I remember being a teenager in the 90’s, the fight to end labels. Being a teen with ADD I was active in that fight. What I have is not who I am and we didn’t want to be tagged with something that would change the rest of our lives. Now in 2019, the younger generation such as my 18 year old daughter, is fighting to have more labels on everything. As you can imagine this makes for some lively discussions in my house.
Admittedly, some labels are good, such as the ones that keep you from getting hurt. “CAUTION: CONTENTS MAY BE HOT” or “CAUTION: FLAMMABLE”. There are so many labels through our history and some still used today that are not good at all. You know the ones, the racial, the slanderous and the hurtful. Others that are deemed acceptable and helpful can be harmful.
Recently, the U.S. Department of Health and Human Services’ Office for Civil Rights said it has reached a resolution with the University of North Carolina Health Care system over a complaint alleging that a doctor decided that an individual with an intellectual disability would not be a good candidate for a heart transplant because of their disabilities and the fact that the person does not live independently. The complaint, which was brought in September 2018, indicated that the individual would eventually die without the transplant. Under the agreement announced this month, UNC Health Care will amend the patient’s medical records to say that they are eligible to be considered for a spot on the transplant list.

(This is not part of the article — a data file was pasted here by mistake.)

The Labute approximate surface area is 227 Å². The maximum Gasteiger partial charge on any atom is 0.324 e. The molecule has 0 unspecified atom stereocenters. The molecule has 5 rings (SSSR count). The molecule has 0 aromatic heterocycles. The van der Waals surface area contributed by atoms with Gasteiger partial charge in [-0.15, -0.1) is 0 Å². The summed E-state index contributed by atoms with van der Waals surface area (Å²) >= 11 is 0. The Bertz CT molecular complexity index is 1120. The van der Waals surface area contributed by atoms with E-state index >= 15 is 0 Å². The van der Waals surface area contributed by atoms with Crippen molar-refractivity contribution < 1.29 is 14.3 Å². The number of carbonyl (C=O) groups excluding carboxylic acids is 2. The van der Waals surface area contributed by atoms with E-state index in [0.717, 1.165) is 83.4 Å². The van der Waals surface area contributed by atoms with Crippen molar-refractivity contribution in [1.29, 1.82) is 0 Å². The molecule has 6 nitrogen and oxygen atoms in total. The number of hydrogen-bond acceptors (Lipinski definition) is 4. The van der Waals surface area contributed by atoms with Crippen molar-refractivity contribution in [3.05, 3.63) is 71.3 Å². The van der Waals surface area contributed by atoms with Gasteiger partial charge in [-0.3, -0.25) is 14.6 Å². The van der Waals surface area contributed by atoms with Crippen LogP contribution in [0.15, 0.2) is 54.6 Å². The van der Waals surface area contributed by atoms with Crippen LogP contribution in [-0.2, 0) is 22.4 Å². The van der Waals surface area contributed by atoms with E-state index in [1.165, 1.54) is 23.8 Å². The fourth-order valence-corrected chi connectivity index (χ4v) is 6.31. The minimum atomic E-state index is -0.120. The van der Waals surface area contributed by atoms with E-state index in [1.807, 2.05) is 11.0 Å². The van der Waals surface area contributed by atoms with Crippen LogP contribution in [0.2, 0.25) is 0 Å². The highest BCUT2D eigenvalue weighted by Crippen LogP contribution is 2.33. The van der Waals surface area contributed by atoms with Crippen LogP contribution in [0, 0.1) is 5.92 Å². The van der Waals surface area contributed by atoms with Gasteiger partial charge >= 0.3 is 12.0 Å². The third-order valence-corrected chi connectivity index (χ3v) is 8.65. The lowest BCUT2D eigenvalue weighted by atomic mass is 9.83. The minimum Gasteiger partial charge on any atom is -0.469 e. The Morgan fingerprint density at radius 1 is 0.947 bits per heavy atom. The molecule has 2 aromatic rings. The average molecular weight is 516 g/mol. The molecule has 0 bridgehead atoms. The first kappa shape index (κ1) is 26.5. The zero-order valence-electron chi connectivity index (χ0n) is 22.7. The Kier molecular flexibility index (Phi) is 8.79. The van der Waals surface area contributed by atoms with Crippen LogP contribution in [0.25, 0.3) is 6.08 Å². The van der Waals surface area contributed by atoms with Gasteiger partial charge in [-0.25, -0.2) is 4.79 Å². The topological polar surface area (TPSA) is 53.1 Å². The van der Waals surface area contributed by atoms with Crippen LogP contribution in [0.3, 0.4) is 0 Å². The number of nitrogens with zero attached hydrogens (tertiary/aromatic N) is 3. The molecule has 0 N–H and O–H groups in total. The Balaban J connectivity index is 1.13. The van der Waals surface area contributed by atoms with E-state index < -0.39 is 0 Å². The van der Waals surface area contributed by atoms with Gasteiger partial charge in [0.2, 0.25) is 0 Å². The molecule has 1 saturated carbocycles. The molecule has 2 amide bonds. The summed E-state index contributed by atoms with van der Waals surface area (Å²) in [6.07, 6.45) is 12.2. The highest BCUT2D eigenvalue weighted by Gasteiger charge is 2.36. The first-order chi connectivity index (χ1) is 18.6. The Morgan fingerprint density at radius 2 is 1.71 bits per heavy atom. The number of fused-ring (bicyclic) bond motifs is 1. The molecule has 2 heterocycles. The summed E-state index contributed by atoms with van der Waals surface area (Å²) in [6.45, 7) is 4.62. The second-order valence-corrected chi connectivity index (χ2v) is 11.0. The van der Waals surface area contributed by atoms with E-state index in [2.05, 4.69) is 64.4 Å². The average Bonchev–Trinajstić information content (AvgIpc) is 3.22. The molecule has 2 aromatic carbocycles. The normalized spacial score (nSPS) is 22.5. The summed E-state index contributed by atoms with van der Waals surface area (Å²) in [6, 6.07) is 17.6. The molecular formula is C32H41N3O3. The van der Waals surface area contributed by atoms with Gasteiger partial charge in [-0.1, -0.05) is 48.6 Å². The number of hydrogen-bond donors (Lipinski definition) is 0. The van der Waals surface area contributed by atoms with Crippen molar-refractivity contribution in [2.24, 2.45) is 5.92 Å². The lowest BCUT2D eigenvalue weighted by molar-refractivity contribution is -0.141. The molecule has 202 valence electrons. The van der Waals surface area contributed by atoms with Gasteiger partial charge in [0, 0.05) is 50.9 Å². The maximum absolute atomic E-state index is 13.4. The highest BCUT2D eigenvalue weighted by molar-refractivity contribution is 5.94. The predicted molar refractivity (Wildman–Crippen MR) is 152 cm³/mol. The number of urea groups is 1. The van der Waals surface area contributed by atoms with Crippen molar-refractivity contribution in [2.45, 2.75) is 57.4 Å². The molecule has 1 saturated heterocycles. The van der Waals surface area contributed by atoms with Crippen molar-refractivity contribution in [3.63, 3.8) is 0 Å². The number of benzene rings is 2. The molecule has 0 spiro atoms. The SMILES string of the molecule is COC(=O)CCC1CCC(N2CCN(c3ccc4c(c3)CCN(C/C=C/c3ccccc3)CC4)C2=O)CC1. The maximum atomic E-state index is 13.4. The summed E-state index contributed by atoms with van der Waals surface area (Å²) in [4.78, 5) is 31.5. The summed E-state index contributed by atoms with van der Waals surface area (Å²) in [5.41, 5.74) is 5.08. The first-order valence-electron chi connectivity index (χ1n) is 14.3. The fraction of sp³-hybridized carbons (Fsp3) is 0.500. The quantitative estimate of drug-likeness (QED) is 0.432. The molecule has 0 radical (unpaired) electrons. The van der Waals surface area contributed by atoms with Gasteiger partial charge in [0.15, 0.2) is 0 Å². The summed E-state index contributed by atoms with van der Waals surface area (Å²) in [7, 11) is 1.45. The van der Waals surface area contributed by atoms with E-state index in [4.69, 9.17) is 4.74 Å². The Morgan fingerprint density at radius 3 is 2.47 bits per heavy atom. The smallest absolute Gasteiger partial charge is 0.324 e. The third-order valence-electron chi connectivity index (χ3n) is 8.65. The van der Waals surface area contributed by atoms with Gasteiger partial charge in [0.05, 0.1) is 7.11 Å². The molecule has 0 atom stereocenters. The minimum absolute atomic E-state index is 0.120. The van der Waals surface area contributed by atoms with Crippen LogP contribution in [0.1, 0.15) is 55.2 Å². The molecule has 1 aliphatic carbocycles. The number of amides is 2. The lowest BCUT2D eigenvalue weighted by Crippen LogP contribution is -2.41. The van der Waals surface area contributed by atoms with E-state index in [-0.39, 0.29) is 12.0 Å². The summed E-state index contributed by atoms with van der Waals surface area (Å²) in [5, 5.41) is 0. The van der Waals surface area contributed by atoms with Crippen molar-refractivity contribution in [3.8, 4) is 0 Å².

A label almost kept this person from getting what they needed to survive. A label has to be removed to receive treatment to make them healthy. Which leads me to ask, why have so many labels in the first place? It’s easy to look at one tiny part of a person, smack a label on them and move on, but is it helpful? What should matter is the whole person. This person is not an intellectual disability; this person is a patient that needs their doctor to do everything they can to help them survive. Just as students are not ADD or autism, they are students who need their teachers to help them, teach them, and believe in them.